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History of the RFU

The original RFU rules

World Rugby Museum

On January 26, 1871 21 clubs were represented by 32 people at a meeting chaired by EC Holmes, the Captain of Richmond Club. It was held at the Pall Mall Restaurant in London. Within two hours the Rugby Union was formed. Algernon Rutter of Richmond was elected as the first President, with Edwin Ash as the first Secretary/Treasurer.

The founder clubs of the Union still extant are Blackheath, Civil Service, Guys Hospital, Harlequins, Kings College, Richmond, St Paul’s School, Wellington College and Wimbledon Hornets.

At this foundation meeting two sub-committees were formed, the first, consisting of three Old Rugbeians, was tasked with writing the Laws of the Game. The other was tasked with choosing a team to play the Scottish members of the Union, who had issued a challenge to the English members. The first recognised international football game, of any code, took place later the same year.

Fairly quickly after the formation of the RFU other countries formed their own unions, the Scots in 1873, the Irish in 1879 and the Welsh in 1880 and annual home-nations fixtures were contested. The RFU remained the ultimate arbiter of the sport until formation of the International Rugby Board in 1886, which the RFU finally joined in 1890.

The North-South split

The English twenty

Photo: World Rugby Museum

The popularity of the game increased more rapidly in the north of England than in the south and by the early 1890s Lancashire and Yorkshire were contributing the majority of players to the England team. However, northern footballers, often shift-working colliers, builders, publicans or foundrymen, found that representing county and country made increasing demands on their time and so began to call for ‘broken-time’ payments to compensate for their lost earnings. This contravened the RFU’s strict amateur code and in 1895, intransigence on both sides resulted in what became known as the ‘great schism’. In August of that year at the George Hotel in Huddersfield, 22 clubs from the north of England resigned from the RFU and formed the Northern Union, which later came to be known as the Rugby League.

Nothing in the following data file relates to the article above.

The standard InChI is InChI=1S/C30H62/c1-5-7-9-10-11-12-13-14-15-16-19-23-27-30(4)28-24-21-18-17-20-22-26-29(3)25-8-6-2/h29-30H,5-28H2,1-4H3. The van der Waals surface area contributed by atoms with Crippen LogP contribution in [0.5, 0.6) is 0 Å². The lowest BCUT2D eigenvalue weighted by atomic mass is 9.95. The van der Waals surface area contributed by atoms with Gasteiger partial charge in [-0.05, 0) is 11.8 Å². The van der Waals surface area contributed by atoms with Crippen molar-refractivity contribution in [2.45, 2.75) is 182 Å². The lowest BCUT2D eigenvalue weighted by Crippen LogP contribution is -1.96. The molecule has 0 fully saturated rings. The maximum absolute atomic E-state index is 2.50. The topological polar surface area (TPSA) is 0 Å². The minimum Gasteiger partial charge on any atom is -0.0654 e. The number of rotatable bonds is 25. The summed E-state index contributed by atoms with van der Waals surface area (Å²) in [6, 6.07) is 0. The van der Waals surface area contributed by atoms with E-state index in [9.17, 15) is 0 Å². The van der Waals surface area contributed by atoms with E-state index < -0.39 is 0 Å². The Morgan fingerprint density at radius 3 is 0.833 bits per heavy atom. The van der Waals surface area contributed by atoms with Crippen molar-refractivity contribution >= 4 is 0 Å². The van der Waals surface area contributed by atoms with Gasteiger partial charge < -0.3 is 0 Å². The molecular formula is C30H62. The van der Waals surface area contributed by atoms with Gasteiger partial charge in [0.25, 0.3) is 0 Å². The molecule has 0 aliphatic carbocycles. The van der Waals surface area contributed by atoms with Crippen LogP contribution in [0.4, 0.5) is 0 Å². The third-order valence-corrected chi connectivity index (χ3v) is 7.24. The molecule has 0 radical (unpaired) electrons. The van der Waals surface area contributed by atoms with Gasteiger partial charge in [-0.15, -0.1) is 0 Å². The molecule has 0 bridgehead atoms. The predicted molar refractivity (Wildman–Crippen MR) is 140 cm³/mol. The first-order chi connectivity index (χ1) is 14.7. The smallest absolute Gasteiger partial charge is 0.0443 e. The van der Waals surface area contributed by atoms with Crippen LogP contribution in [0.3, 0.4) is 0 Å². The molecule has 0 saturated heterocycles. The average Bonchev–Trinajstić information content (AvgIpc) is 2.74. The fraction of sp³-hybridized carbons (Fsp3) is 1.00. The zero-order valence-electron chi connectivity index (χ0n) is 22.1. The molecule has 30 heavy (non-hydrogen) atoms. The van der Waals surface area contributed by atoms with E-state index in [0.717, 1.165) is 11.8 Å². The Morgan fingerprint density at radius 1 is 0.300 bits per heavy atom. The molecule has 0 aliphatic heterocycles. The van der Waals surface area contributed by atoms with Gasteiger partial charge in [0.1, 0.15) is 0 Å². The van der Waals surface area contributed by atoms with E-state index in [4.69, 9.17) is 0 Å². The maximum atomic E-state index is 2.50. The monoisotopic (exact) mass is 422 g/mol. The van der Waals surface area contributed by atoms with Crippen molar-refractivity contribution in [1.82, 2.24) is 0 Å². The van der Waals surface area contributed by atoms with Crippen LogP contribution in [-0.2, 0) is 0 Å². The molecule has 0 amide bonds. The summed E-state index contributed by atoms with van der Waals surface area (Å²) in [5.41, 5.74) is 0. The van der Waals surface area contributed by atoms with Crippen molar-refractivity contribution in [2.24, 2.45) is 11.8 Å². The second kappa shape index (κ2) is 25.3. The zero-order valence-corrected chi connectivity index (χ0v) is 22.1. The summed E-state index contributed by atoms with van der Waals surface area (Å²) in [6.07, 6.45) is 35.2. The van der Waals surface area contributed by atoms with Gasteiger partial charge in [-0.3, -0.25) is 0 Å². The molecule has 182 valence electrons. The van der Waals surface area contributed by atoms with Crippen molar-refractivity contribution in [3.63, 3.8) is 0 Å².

Following well attended tours by New Zealand, South Africa and New Zealand the Union committee decided it was time to build their own stadium. One of their members, William Williams, eventually decided that a market garden of 101/4 acres near the small town of Twickenham was the most suitable site. The land was purchased for £5,572, 12s/6d in 1907.

An image of Billy Williams

Photo: World Rugby Museum

The ground became known as “Billy Williams’ Cabbage Patch”, although it had actually been used for growing fruit. The first match to be played at Twickenham was between Harlequins and Richmond in October 1909 and the first international was between England and Wales in January 1910. The stadium has been the permanent home of the England national team and the RFU ever since.

Four years later the RFU issued a circular to all players solemnly advising them to join the armed forces just 9 days before the outbreak of World War One. A generation later the stadium itself was called into active service during World War Two, the North Stand was used as a swarf-store and the West Stand converted into a casualty receiving station.

In 1995, almost 100 years to the day since the great schism, the IRB declared the game ‘open’ and rugby entered the age of professionalism. The RFU, despite voting against this motion, adjusted and quickly prospered. Twickenham Stadium is now home to a four-star hotel, leisure club and conferences facilities which along with the RFU’s other commercial activities allows the organisation to invest in English rugby clubs, the English national team and schools rugby amongst others.